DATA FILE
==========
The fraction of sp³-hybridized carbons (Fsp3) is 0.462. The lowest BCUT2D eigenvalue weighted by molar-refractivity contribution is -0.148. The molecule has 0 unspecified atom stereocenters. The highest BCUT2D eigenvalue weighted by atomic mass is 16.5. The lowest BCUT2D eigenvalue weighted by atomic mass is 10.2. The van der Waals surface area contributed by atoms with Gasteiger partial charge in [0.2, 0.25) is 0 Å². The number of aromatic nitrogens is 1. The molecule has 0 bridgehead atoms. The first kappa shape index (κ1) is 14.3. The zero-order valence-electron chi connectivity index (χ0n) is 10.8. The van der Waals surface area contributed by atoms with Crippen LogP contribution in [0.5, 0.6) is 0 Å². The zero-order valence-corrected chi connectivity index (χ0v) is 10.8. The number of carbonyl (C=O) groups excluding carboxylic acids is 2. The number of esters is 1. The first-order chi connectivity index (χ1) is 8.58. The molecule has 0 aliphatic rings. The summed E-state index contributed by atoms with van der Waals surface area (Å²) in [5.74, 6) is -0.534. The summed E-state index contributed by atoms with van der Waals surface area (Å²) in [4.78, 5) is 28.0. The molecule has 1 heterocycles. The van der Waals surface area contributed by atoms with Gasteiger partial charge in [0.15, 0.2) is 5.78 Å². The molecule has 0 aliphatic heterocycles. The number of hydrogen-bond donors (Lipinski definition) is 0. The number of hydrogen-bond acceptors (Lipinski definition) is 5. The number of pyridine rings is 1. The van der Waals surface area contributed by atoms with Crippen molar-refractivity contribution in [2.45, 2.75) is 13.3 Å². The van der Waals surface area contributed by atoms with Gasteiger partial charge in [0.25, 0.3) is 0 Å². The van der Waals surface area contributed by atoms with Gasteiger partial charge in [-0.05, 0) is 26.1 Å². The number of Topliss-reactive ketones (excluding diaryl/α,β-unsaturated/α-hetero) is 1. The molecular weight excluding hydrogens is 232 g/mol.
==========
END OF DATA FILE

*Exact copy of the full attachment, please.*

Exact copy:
The fraction of sp³-hybridized carbons (Fsp3) is 0.462. The lowest BCUT2D eigenvalue weighted by molar-refractivity contribution is -0.148. The molecule has 0 unspecified atom stereocenters. The highest BCUT2D eigenvalue weighted by atomic mass is 16.5. The lowest BCUT2D eigenvalue weighted by atomic mass is 10.2. The van der Waals surface area contributed by atoms with Gasteiger partial charge in [0.2, 0.25) is 0 Å². The number of aromatic nitrogens is 1. The molecule has 0 bridgehead atoms. The first kappa shape index (κ1) is 14.3. The zero-order valence-electron chi connectivity index (χ0n) is 10.8. The van der Waals surface area contributed by atoms with Crippen LogP contribution in [0.5, 0.6) is 0 Å². The zero-order valence-corrected chi connectivity index (χ0v) is 10.8. The number of carbonyl (C=O) groups excluding carboxylic acids is 2. The number of esters is 1. The first-order chi connectivity index (χ1) is 8.58. The molecule has 0 aliphatic rings. The summed E-state index contributed by atoms with van der Waals surface area (Å²) in [5.74, 6) is -0.534. The summed E-state index contributed by atoms with van der Waals surface area (Å²) in [4.78, 5) is 28.0. The molecule has 1 heterocycles. The van der Waals surface area contributed by atoms with Gasteiger partial charge in [0.15, 0.2) is 5.78 Å². The molecule has 0 aliphatic heterocycles. The number of hydrogen-bond donors (Lipinski definition) is 0. The number of hydrogen-bond acceptors (Lipinski definition) is 5. The number of pyridine rings is 1. The van der Waals surface area contributed by atoms with Crippen molar-refractivity contribution in [2.45, 2.75) is 13.3 Å². The van der Waals surface area contributed by atoms with Gasteiger partial charge in [0.25, 0.3) is 0 Å². The van der Waals surface area contributed by atoms with Gasteiger partial charge in [-0.05, 0) is 26.1 Å². The number of Topliss-reactive ketones (excluding diaryl/α,β-unsaturated/α-hetero) is 1. The molecular weight excluding hydrogens is 232 g/mol.